More specifically, the code generated around await captures the synchronization context (a.k.a. the UI thread) and, if set, requests that all further code is executed on that synchronization context.

Let’s just absolutely verify that the line after the await in on the UI thread. In the IDE, I can set a breakpoint on that line and then look at the Threads inspector:

Continuation on UI thread

See that thread 1 is bold when we’re on the breakpoint? Thread 1 is the UI thread.

This is very safe behaviour. I can use async / await and never know about the synchronization context or worry about the UI thread.

But is this the behaviour I always want?

Non-UI work on the UI thread

While that behaviour creates safe code, it’s not always the best code.

Consider the following implementation of GetPhotos:

    public class PhotoService
    {
        public async Task<List<Photo>> GetPhotos()
        {
            var client = new WebClient ();

            var photosAsJson = await client.DownloadStringTaskAsync ("http://jsonplaceholder.typicode.com/photos");

            var photos = JsonConvert.DeserializeObject<List<Photo>>(photosAsJson);

            return photos.OrderBy (c => c.Title).ToList ();
        }
    }

This code does the following:

  1. calls a service to download a JSON BLOB of data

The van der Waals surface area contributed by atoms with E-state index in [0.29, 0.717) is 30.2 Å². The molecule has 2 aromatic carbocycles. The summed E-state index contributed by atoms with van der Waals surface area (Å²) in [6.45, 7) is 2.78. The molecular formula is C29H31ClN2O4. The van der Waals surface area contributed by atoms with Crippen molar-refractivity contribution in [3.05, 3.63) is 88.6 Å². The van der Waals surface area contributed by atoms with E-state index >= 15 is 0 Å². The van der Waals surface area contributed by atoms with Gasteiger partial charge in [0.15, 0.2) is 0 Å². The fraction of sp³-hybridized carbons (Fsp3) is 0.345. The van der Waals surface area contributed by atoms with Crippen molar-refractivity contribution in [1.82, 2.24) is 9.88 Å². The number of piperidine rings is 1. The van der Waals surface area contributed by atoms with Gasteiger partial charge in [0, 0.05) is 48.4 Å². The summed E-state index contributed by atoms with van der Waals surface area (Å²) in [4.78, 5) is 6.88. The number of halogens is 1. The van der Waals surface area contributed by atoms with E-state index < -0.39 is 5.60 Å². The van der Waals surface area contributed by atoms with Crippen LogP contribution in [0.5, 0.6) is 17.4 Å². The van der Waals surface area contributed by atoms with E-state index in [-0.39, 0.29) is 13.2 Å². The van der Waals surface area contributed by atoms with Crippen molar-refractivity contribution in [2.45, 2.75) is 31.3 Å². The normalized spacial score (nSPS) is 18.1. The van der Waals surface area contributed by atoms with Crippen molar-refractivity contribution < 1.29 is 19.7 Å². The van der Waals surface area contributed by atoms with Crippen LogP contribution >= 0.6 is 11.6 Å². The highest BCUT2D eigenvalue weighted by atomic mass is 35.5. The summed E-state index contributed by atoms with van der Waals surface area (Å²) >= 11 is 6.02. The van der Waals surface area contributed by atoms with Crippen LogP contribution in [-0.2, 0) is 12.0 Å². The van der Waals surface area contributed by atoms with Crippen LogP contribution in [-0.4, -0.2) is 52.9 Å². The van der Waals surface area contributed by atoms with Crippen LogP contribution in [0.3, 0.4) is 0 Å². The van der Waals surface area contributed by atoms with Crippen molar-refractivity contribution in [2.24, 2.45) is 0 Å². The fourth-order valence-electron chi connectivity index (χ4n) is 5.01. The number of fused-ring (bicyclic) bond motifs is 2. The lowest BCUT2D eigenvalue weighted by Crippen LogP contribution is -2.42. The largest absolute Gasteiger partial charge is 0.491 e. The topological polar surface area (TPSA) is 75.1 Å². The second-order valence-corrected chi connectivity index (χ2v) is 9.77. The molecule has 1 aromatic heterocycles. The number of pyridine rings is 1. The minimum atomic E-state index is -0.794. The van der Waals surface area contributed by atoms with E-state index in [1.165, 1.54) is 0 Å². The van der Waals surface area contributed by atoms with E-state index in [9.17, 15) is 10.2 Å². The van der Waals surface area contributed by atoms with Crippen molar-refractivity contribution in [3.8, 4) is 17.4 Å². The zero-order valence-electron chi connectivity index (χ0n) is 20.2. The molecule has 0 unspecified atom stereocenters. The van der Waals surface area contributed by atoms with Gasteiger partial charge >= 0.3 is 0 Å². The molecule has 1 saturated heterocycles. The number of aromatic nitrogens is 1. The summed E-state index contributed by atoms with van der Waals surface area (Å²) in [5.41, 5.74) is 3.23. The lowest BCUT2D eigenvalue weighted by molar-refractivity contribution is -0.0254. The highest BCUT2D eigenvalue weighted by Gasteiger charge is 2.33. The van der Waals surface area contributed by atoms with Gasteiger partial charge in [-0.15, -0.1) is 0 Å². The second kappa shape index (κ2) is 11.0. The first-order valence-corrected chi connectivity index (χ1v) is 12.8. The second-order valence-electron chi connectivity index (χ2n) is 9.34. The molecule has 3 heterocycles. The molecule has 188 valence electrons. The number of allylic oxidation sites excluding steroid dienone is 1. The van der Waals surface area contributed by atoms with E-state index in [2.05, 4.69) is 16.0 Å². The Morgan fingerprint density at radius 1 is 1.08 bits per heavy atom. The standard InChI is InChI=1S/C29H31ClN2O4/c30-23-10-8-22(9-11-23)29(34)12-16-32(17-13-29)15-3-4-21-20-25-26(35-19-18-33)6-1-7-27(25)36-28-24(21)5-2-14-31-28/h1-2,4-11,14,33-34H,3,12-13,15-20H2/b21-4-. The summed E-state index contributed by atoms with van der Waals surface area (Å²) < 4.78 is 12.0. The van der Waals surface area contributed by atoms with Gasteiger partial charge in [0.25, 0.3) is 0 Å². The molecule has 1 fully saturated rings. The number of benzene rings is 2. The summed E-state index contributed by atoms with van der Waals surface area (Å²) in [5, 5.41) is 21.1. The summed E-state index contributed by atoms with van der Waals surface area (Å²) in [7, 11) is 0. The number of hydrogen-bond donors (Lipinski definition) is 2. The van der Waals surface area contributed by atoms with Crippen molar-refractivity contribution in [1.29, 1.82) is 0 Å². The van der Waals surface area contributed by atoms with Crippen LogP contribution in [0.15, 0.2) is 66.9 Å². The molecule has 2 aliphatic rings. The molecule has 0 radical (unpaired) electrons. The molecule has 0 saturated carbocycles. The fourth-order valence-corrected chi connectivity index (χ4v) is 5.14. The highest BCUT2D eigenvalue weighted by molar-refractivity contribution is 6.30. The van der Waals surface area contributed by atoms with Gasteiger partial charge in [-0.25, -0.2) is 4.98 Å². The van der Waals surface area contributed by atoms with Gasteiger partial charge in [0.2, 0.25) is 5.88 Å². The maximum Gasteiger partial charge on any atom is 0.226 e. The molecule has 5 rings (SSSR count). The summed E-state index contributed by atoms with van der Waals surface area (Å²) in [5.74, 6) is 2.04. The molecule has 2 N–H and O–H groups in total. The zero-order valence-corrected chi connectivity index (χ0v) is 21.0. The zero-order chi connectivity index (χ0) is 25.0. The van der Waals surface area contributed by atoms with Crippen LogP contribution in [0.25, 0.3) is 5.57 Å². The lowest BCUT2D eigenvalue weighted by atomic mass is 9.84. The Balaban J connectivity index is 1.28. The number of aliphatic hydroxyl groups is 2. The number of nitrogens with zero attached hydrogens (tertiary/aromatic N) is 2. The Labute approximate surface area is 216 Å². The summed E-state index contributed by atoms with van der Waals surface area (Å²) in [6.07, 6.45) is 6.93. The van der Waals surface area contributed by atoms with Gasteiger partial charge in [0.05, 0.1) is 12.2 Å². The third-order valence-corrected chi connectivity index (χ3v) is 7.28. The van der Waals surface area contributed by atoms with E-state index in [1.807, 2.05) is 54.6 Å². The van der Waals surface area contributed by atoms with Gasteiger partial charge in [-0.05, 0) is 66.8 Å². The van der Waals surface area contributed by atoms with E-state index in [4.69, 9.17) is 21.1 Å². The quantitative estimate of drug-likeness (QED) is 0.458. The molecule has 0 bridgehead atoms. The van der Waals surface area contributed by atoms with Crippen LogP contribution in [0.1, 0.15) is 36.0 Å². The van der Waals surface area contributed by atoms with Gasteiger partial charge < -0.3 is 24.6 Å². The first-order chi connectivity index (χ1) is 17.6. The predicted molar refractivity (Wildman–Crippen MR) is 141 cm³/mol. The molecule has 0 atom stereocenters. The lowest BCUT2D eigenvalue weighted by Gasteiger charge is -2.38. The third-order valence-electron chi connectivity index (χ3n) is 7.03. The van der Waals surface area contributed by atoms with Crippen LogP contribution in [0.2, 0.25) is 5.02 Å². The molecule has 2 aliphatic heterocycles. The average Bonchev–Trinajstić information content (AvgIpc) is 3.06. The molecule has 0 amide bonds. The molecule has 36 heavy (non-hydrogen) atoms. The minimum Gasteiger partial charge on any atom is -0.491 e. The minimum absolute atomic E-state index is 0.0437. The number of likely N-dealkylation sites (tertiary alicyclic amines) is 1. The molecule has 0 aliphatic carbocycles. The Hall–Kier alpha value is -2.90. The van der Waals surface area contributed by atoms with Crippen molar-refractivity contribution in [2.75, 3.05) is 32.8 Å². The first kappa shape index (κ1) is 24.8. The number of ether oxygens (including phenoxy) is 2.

2. deserializes the JSON BLOB into Photo objects

  3. sorts the Photo objects by title

The behaviour we applied in the previous section also applies here…

The call to GetPhotos may or may not be on the UI thread. In the case of our app the call is on the UI thread.

Downloading the JSON will happen on a background thread in the call to DownloadStringTaskAsync(). This method will return almost immediately with a Task. The calling thread (in this case the UI thread) will be released and free to do other work.

At some point, the call to DownloadStringTaskAsync will return on a background thread. Because await is specified, the synchronization context is captured (the UI thread in our case) and the remainder of the code (deserialization and sorting) is scheduled on that thread.

But does the deserialization and the sorting really need to be done on the UI thread? Absolutely NOT!

In the case of this app, the code above will actually make the app appear to be unresponsive for a second or two while the deserialization and sorting are done.